Single-threaded servers are essentially event-driven - they execute in response to a time-out or an I/O event. They typically don't spend much CPU time for a given request, because they need to get back to select to service other events that might have queued up in the meantime. Most production single-threaded servers also use nonblocking filehandles (combining the second and third options listed in the section "Handling Multiple Clients"). In the next chapter, we will build a small message-passing library using these techniques. The advantage of using single-threading is that frequent short-cycle requests are handled with very little overhead. In addition, data structures can easily be shared between all parallel conversations or cached for future conversations. A chat server, for example, benefits most from such an architecture.
The multiprocess solution is chosen when the server cannot guarantee how long a given request is going to take. Web servers follow this approach and simply spawn a CGI (Common Gateway Interface) program to handle the conversation with the corresponding web browser on the other end. Nowadays, the trend is to handle quick tasks in the web server itself and spawn programs only when the task might hold up the entire server. Of course, the problem is that spawning processes is expensive, so a popular option is to prespawn a fixed number of processes and hand the task to them whenever a request comes in. Clearly, if there are many more sockets than there are prespawned processes, the parent has no option but to use select to multiplex between them. As you can see, the options described in the previous section are by no means independent of each other.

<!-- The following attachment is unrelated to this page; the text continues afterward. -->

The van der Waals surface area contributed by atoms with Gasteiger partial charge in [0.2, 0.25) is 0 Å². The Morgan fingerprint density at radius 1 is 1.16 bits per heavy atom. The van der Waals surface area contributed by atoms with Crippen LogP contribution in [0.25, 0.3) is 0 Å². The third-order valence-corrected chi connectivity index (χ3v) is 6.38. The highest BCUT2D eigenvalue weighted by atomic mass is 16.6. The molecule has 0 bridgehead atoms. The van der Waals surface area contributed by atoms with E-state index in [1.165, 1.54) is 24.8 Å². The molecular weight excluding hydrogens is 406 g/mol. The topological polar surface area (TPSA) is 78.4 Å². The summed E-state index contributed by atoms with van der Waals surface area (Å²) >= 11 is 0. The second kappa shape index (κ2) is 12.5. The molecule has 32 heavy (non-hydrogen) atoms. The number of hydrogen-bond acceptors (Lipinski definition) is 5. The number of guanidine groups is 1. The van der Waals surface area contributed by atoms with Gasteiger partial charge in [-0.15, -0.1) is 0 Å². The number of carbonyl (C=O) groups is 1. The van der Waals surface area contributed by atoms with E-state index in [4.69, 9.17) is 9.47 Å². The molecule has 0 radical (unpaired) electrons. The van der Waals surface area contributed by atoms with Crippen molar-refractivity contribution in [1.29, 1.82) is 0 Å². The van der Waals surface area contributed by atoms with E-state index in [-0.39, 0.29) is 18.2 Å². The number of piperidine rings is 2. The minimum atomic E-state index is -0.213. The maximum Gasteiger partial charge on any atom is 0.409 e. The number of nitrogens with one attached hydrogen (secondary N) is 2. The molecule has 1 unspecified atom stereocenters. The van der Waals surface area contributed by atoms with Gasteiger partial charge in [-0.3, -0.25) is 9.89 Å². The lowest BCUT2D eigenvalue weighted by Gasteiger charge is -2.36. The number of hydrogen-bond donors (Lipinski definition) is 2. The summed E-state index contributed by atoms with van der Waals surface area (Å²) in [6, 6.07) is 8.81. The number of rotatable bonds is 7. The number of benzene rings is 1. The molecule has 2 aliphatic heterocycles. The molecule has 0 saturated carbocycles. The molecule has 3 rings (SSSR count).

Multithreading is an option if the environment supports it (Perl doesn't yet). Java is enthusiastic about this approach and expects a thread to block on I/O calls; in fact, it doesn't even provide an interface to select. The advantage of this approach is that it is much more lightweight in comparison to the multiprocess version. In addition, you get parallelism and data sharing. The disadvantage is that typical workstations tend to perform badly if you introduce, say, 40 or more kernel level threads, so they can support only a limited number of concurrent clients. Threads on Solaris are better off, because they make a distinction between lightweight, user-level threads and kernel threads. In any case, this is not an option currently available to a Perl programmer, so the discussion is moot.